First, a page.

Thursday, March 12, 2015

TV Review: Better Call Saul (1×05) – “Alpine Shepherd Boy”

TV Review: Better Call Saul (1×05) – “Alpine Shepherd Boy”
Reprinted from The Young Folks as posted on March 4, 2015


There’s a point in “Alpine Shepherd Boy” where Jimmy McGill goes to see a new client after his billboard hero story and I wondered whether or not Better Call Saul was about to head down into a procedural route blended with the serialized storytelling. The premise of a lawyer with his sharp wit and wacky clientele could easily fuel a more episodic series; a form of television that is exceedingly becoming endangered as long-form stories become more and more popular. I’ve admittedly turned a blind eye to more episodic fare on occasion because for some reason it is fashionable to look down upon them these days, but in the right hands (and this show is surely in the right hands) the material for a case-of-the-week Jimmy/Saul show could be wildly entertaining.

Alas, it doesn’t look like my pointlessly overlong side note will come to fruition if “Alpine Shepherd Boy” is an indication of the direction this show is headed into. It does, however, spend the bulk of its running time with Jimmy meeting his oddball set of new prospects, tipping the tonal scale from light drama over into eccentric farce. Each of these vignettes, from the tycoon who wants to secede from the U.S. to the inventor whose child toilet trainer inadvertently turns sexual, are funny in their own right. Tycoon Richard Sipes is quite the impressionable character and one who I wouldn’t mind seeing pop up time and time again as a minor recurring character, though I doubt that will happen.


I bring up the notion of episodic stories because they can be a reprieve from the bigger arcs that can’t always sustain the episode orders made for TV seasons, and “Alpine Shepherd Boy” feels like it’s dallying with the idea of going down that path without fully committing. The interludes with the clients are little more than humorous space fillers until Kim and Jimmy get the call about Chuck in the hospital, only to go back to Jimmy seeing his clients, and then jump back to him dealing with Chuck. The episode doesn’t balance its structure and tone between the two approaches as smoothly as it could have. I’ve also found that I’m not as fully invested in the relationship between Jimmy and Kim as the show would like me to be, although this week allows the two of them to share more personal interactions outside of work and see their softer sides together.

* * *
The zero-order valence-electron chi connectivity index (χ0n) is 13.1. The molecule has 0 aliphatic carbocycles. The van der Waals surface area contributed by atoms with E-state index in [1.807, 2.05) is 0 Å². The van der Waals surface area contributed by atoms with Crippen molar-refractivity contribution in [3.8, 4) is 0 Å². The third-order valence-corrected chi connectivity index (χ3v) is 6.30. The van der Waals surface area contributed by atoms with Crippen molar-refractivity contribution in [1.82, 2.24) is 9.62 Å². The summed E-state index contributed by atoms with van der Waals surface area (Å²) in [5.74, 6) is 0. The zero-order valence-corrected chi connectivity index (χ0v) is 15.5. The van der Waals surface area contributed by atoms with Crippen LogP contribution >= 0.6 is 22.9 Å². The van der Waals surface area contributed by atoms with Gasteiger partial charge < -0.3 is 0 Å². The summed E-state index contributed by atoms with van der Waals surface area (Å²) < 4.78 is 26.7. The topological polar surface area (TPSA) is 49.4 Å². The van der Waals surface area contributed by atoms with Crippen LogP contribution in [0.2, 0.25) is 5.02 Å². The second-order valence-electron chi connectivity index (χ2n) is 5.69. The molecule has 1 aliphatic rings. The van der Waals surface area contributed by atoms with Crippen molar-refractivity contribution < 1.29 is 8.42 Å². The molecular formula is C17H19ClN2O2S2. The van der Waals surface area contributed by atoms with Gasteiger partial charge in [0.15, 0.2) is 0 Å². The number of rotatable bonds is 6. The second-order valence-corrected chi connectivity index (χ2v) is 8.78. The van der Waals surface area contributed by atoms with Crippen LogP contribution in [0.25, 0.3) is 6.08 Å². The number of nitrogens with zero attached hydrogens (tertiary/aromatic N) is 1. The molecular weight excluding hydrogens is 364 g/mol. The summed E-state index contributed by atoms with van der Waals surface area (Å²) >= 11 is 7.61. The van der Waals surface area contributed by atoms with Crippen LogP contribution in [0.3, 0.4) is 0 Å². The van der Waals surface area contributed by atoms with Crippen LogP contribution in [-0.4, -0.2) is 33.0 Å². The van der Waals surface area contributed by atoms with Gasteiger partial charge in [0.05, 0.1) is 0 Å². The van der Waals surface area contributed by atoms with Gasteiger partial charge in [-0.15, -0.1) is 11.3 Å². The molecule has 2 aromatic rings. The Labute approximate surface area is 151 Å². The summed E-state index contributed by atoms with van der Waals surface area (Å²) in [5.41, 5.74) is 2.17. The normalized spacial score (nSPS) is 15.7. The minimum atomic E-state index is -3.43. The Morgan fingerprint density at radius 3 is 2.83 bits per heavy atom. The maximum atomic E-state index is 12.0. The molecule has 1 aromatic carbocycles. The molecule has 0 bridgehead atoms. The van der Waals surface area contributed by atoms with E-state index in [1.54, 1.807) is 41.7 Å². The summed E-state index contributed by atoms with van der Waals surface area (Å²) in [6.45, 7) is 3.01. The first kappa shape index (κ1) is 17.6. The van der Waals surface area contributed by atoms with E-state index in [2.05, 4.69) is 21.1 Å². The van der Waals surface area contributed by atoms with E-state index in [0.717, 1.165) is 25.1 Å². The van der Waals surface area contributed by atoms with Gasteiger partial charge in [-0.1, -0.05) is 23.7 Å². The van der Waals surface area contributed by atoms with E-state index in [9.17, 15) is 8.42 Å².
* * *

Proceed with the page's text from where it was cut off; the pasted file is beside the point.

The matter of Chuck’s “condition” is given much more attention though, with Clea DuVall’s doctor confirming our suspicions that his “condition” is more mental than physical, something that I saw as the case from the start but is nevertheless given a rather longwinded explanation. I got the sense that “Alpine” was making a conscious comparison between Jimmy providing for his brother and the ways that we take care of the elderly once they hit a certain point in life. Chuck’s existence at home isn’t so different from that of a lonely elderly person sheltered from the outside world, and the older décor of his house along with its spare spaces suggest the loneliness he feels. On another (much shorter) side note, Jimmy watches the older TV show Matlock to get a feel for how he should present himself to the older crowd, and I couldn’t help but see the coincidental similarity between the logo for that show and the one for Breaking Bad with its periodic table design.


Speaking of the lonely and the elderly, the final minutes of the episode take an unexpected left turn into the life of parking attendant Mike, who is even more isolated than Chuck is. He sits alone at the diner and can’t even get close to talk to the mystery woman who acknowledges his presence with familiarity (I assume this is his daughter since Breaking Bad made a point of Mike’s affection for his granddaughter). Before the episode ends with (presumably) Mike’s old police partner and several officers approaching Mike at home, his house and living is defined by cold stillness, a quality that actor Jonathon Banks has used to define the character himself since being introduced many years ago. Chuck and Mike both have tentative threads holding them to the lives of others, but with Mike’s partner returning and Slippin’ Jimmy threatening to undo Chuck’s trust, it looks like the past is coming back to haunt them both.

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